I am a big believer in form shooting. The first reason is because form shooting gives a player feedback on their shot, besides the feedback of a miss or a make.Sometimes when you are shooting the ball well, you can feel that everything is clicking, but when you are not shooting the ball well, it can be difficult to diagnose the problem. With form shooting, you can start to diagnose and understand what is happening with your shot without the input of other people. In a sense then, form shooting is like a self-diagnostic tool. The second reason I am a fan of form shooting is because when everything is going well during your form shooting routine, you are developing muscle memory. Developing this muscle memory is a huge key to becoming a great shooter. As they say, practice doesn’t really make perfect, it only develops muscle memory! And shooting incorrectly develops the muscle memory to continue to shoot incorrectly.

The following form shooting drill then is designed to make you a better shooter through creating good muscle memory. The drill involves the whole gamut of skills required to become a good shooter and can be changed to fit a variety of shooting skills. What is presented here is the skill of shooting off the dribble but this can be advanced to shooting off any screen, dribble or pass situation, going left, right or away from the basket. It can also be used with post moves such as jump hooks and moves starting off the lane.

The drill is best done on a basketball court but does not have to be. All you need is a target to line up with as if it is a basket. What you really need to start with is a coach who can evaluate your form, and of course, a basketball. Later you can start to understand what you are doing right and doing wrong and may not need a coach to tell you why. It takes some time to get to that point however.

The drill starts at the top of the key while facing the basket in a triple threat position. You can add a shot fake, pass fake or head and shoulders type of fake at any time but that is not necessary initially. Take 1 to 2 dribbles with your right hand to get to the right elbow and take a form jump shot. Reset from the top of the key and repeat it again. It is so simple that it sounds like it won’t help. But here is the caveat. Your coach will evaluate every aspect of the move and if one thing is not right, then that shot doesn’t count. They idea is that you can shoot 50 perfect form shots as determined by your coach. These do not have to be 50 perfect shots in a row, but the more you can do in a row helps you to be a more accomplished shooter. You may have to start with 10 perfect shots and move up incrementally.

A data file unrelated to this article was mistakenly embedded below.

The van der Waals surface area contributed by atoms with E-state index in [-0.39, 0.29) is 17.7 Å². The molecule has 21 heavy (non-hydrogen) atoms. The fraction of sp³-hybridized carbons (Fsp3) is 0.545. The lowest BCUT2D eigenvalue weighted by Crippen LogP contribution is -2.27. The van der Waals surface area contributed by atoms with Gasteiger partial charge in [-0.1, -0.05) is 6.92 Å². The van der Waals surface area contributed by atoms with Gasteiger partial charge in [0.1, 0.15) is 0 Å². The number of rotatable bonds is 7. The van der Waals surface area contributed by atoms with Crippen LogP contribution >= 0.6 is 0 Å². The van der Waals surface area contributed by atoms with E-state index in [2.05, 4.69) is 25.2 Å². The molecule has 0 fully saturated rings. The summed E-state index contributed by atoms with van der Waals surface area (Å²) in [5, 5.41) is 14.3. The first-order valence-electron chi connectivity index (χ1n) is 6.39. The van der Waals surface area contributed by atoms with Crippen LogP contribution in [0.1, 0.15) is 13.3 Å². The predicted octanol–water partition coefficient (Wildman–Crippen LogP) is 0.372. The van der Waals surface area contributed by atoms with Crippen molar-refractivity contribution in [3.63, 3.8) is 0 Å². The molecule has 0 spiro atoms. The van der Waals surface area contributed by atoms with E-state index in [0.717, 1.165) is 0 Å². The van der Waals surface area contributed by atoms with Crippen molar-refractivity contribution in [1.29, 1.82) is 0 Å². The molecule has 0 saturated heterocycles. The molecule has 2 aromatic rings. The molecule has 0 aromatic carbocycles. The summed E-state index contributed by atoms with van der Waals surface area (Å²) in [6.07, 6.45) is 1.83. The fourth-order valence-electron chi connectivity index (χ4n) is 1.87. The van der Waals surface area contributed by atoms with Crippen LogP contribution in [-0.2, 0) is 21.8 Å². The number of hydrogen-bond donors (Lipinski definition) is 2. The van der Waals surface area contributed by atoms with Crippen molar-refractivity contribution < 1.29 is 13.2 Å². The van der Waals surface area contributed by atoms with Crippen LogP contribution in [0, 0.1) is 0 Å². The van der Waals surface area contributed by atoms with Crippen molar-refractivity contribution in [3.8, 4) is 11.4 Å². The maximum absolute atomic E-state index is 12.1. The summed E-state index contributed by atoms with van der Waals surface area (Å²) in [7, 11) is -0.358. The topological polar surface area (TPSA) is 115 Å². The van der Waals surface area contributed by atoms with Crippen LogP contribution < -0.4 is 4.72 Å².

So what are you evaluated on? Well, everything, but primarily those things you need work on and those things that are required in order to make the shot. The things that I think are important are the following:

1. A one-two stop rather than a jump stop at game speed. This gets the shot off quicker.
2. The feet set up in the right direction towards the basket in the right sequence.
3. The appropriate depth of your crouch when gathering for the shot, not too deep and not too shallow.
4. Hips, head and shoulders need to be square to the basket. (This starts with the feet.)
5. A straight back when jumping- no leaning or rotating
6. Elbow under the ball, Eyes on the rim.
7. The shot is released on the way up. (Remember, you are not actually shooting at the basket, the ball is simply going straight up in the air.)
8. The wrist is held flexed in the follow-through position until your feet touch the ground.
9. The ball is shot with the appropriate backspin so that when it hits the ground it bounces back to you.
10. You point to your coach (or to heaven) as a gesture of thanks for the assist.

When all 10 components are perfect, as decided by your coach, then the shot counts. As mentioned above it may be better start with 10 perfect shots to get used to the drill. Anyone who can be perfect in 10 out of 12 or 13 shots can move up to 20 etc. In the end, you want to be able to shoot 50 perfect form shots out of 60 attempts.

You can see how this type of repetition locks in your shooting form. In the final analysis of, if a shot goes in or not, what matters most are the little things. Did you get your feet set? Were you on balance? Did you follow through? This drill helps you to evaluate these things and create those muscle memories.

While this describes the basic drill, remember that some of the components required for a perfect shot may change based on the situation. For example, when practicing a form jump hook, the position of the arm going over the shoulder will be a big component. When running away from the basket, catching and turning to shoot, the footwork will change a little and becomes a different component.

Finally, with each type of shot that you become accomplished with, from different spots on the floor, you can then build your routine to take 10 perfect shots from all those different spots. Hit 10 out of 12 from each spot and then move on.


  1. Make 10 of 12 form shots perfectly from each position with and without a dribble, with and without a change in direction etc.